The lights are dim in Berlin’s B-Flat club. A single room painted in shades of gray extends indefinitely past the bar. Fifteen-page drink menus lean against cloudy glass candleholders on constellations of small round tables. Tonight, the chic middle-aged couples, students, and bohemian types are packed six to the square meter. Eight-euro cocktails traverse the room on trays like flying saucers. An outlandishly tall man, stooping from age and habit, climbs onto the stage. Attacking jazz standards with disarming energy and emotional intensity, the legendary experimental jazz pianist Alexander von Schlippenbach holds the crowd in rapt attention.
In Chicago, Schlippenbach would probably have trouble finding suitable venues. His celebrity status affords him one of the clubs whose names have become metonyms for the Chicago jazz scene: Green Dolphin Street, the Green Mill. However, the regulars there would have trouble responding to such a progressive performer after a century of modal jazz standards. There is a major rift between the traditional jazz of Bird and Monk and experimental jazz–the latter encompasses Nu jazz (jazz combined with other types of music) and free jazz (jazz that rejects traditional chord progressions and meters). The audiences that enjoy one won’t necessarily dig the other.
Experimental jazz is loose, emotional, and unstructured. Improvisation plays a much larger role, and musicians rarely riff off traditional standards. The sound resembles anything from rock to avant-garde classical to circuit-bent reel-to-reels. Experimental jazz musicians have successfully applied their talents in genre-expanding projects like Chicago rock group The Sea and Cake, but rarely play outside small venues like Elastic or Heaven, rarely drawing audiences much larger than fifty.
In the rock ‘n’ roll scene, a band like Times New Viking can go from performing for a handful of dirty punks in a basement to packing the Metro in less than a year. Hereabouts, movin’ on up is the way business is done. Venues fall into a hierarchy of profitability, where unknown and fringe acts perform at unknown and fringe venues until they become mainstream enough to move on to larger, better-known venues. Better-known venues bring bigger audiences, bigger audiences bring more popularity, and so on until the band is playing at the Auditorium Theatre, or a stadium.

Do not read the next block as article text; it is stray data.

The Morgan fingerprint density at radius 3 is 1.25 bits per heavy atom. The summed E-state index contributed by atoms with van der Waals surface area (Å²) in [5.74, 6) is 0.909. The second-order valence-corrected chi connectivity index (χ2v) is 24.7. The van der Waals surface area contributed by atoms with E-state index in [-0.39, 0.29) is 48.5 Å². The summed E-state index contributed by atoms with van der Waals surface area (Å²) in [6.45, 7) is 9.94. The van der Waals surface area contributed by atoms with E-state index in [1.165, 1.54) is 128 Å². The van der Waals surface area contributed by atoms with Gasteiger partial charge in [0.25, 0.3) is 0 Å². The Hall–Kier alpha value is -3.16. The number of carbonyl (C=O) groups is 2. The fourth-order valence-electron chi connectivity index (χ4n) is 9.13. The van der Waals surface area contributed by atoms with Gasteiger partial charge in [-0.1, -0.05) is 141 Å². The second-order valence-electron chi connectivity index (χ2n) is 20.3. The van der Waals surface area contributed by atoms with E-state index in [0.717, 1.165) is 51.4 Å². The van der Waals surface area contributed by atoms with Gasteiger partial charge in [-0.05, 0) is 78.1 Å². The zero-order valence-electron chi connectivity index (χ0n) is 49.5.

The Chicago jazz scene does not work that way. The experimental jazz scene in Chicago has no venues with the networking and advertising capabilities of places like the Metro, and it’s still struggling to find its way out of the shadow of Chicago’s well-known traditional jazz scene. Even as they organize regular shows featuring relative celebrities of experimental jazz, promoters and musicians cannot separate themselves from the Green Mill enough to garner the interest of people who might be interested in their music–probably the very same people who show up at small rock venues.
With this problem in mind, a group of experimental jazz musicians and promoters launched Umbrella Music in 2005. Umbrella Music is an organization that networks venues with the ultimate aim of increasing interest in experimental jazz and attendance at their shows–and differentiating experimental jazz from the jazz everyone knows.
This week Umbrella kicks off its biggest event of the year, the second annual European Jazz Meets Chicago. Umbrella brings a slew of Europe’s most creative musical minds to Chicago, where they’ll play a weeklong program of shows alongside neglected Chicago greats like Ken Vandermark and Dave Rempis. It kicks off on Wednesday at the Chicago Cultural Center with a show headlined by Schlippenbach (whose musical preoccupation, by the way, is deconstructing the jazz standards that keep the Green Mill open). Thursday night he’ll headline a show at the Velvet Lounge in Chinatown. It’s not the B-Flat, but experimental jazz was never about class.
Velvet Lounge, 67 E. Cermak Rd. November 6. Thursday, 9pm. $15. velvetlounge.net, umbrellamusic.org